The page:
Indexed on: 03 Nov '09Published on: 03 Nov '09Published in: Indian journal of urology : IJU : journal of the Urological Society of India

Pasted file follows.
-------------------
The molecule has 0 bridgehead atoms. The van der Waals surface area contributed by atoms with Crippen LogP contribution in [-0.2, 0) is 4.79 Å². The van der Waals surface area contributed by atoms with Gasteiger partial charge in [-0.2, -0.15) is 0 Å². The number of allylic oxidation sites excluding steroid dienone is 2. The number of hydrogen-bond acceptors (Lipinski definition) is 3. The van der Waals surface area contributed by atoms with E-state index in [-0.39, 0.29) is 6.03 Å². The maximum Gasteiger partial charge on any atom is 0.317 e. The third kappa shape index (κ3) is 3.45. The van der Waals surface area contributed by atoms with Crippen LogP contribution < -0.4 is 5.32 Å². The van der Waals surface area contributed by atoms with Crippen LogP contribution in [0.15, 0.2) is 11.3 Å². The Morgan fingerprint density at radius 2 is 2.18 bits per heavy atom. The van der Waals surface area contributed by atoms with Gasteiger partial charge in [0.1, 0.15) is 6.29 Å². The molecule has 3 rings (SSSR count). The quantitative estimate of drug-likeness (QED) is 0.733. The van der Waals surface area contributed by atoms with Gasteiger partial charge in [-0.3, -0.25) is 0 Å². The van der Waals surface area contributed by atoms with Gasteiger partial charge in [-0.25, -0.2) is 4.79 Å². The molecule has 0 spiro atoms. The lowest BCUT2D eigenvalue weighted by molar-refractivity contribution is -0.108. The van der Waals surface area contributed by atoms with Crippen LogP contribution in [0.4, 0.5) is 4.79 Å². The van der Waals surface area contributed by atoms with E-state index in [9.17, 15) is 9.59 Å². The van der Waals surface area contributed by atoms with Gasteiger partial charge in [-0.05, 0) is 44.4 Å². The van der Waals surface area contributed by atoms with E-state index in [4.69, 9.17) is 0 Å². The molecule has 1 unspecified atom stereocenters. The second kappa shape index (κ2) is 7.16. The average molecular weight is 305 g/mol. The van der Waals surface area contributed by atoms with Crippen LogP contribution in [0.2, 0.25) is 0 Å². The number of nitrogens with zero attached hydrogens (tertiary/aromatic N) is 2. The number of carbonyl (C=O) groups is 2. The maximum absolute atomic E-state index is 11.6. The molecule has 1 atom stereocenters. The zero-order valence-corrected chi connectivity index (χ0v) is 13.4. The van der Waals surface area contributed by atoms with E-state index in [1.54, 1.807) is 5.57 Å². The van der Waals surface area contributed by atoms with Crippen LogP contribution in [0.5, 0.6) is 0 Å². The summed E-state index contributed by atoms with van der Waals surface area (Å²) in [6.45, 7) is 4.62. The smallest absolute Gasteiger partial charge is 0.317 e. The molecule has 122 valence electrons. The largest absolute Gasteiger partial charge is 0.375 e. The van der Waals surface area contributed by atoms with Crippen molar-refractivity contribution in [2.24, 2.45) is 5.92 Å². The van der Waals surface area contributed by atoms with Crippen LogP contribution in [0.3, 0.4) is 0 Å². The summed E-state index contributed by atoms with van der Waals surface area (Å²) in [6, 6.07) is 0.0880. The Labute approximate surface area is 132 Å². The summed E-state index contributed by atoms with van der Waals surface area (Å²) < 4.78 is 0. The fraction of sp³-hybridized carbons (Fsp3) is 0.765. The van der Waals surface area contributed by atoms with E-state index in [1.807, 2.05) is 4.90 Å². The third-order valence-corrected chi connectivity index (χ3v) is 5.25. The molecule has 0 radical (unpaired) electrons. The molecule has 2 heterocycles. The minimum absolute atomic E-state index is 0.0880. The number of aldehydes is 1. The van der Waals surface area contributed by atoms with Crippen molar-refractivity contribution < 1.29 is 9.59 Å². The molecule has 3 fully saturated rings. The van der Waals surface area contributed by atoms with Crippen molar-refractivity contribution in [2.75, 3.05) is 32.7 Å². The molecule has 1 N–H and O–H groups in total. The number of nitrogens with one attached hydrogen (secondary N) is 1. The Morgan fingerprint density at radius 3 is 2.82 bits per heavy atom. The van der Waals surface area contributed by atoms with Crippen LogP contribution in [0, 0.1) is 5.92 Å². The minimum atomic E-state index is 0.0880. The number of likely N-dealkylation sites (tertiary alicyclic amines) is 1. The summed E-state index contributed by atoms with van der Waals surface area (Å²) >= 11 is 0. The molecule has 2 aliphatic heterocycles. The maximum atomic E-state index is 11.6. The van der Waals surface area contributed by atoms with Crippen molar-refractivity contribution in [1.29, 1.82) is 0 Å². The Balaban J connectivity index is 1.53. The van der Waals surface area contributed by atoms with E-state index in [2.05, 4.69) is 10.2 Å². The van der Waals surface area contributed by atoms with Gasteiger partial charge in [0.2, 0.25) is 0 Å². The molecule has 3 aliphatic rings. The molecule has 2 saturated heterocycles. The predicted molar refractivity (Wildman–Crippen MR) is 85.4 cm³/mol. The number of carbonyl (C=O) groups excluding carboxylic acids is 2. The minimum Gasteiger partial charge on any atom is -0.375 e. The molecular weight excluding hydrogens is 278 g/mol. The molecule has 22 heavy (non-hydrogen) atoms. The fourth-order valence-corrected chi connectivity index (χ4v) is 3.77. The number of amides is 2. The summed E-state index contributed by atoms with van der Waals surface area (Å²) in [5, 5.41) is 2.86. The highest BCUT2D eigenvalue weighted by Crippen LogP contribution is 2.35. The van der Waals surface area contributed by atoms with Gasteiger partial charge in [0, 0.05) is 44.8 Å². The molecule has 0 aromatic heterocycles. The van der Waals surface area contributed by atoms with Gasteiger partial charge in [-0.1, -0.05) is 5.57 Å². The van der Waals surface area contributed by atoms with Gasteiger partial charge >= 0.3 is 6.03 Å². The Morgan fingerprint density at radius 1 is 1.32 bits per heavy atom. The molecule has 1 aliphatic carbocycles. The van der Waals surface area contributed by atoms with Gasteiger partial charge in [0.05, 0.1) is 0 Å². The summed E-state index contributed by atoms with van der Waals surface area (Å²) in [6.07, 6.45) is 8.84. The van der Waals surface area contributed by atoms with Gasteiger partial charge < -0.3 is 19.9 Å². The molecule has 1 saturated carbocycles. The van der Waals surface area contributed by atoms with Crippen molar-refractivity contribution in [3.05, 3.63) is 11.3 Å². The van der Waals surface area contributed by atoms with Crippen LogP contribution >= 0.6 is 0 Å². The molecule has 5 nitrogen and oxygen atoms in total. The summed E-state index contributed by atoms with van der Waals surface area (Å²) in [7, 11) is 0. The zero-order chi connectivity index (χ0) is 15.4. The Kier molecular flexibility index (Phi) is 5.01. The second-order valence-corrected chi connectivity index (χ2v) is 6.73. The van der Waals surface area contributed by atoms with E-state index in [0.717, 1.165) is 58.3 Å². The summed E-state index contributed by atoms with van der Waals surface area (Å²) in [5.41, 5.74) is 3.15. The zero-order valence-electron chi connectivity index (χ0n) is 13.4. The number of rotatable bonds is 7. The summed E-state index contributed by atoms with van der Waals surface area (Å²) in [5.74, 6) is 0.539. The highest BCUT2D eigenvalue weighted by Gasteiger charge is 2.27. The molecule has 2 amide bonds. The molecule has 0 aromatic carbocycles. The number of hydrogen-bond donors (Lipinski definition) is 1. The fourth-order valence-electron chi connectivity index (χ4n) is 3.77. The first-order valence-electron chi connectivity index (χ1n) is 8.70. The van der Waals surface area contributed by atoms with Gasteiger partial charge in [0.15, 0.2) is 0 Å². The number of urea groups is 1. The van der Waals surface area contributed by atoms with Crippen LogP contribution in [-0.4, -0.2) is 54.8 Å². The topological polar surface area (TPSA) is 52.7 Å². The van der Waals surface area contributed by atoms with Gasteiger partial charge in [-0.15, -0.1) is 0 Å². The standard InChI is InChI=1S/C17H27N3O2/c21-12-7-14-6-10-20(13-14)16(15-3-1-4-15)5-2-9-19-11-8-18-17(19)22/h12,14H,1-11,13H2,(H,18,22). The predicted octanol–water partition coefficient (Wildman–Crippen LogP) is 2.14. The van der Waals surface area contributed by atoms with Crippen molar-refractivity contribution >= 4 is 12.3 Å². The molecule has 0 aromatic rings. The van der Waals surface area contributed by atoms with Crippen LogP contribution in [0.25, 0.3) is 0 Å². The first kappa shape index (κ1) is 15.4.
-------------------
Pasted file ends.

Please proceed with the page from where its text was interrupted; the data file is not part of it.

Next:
The legislation called the Transplantation of Human Organ Act (THO) was passed in India in 1994 to streamline organ donation and transplantation activities. Broadly, the act accepted brain death as a form of death and made the sale of organs a punishable offence. With the acceptance of brain death, it became possible to not only undertake kidney transplantations but also start other solid organ transplants like liver, heart, lungs, and pancreas. Despite the THO legislation, organ commerce and kidney scandals are regularly reported in the Indian media. In most instances, the implementation of the law has been flawed and more often than once its provisions have been abused. Parallel to the living related and unrelated donation program, the deceased donation program has slowly evolved in a few states. In approximately one-third of all liver transplants, the organs have come from the deceased donor program as have all the hearts and pancreas transplants. In these states, a few hospitals along with committed NGOs have kept the momentum of the deceased donor program. The MOHAN Foundation (NGO based in Tamil Nadu and Andhra Pradesh) has facilitated 400 of the 1,300 deceased organ transplants performed in the country over the last 14 years. To overcome organ shortage, developed countries are re-looking at the ethics of unrelated programs and there seems to be a move towards making this an acceptable legal alternative. The supply of deceased donors in these countries has peaked and there has been no further increase over the last few years. India is currently having a deceased donation rate of 0.05 to 0.08 per million population. We need to find a solution on how we can utilize the potentially large pool of trauma-related brain deaths for organ donation. This year in the state of Tamil Nadu, the Government has passed seven special orders. These orders are expected to streamline the activity of deceased donors and help increase their numbers. Recently, on July 30, 2008, the Government brought in a few new amendments as a Gazette with the purpose of putting a stop to organ commerce. The ethics of commerce in organ donation and transplant tourism has been widely criticized by international bodies. The legal and ethical principles that we follow universally with organ donation and transplantation are also important for the future as these may be used to resolve our conflicts related to emerging sciences such as cloning, tissue engineering, and stem cells.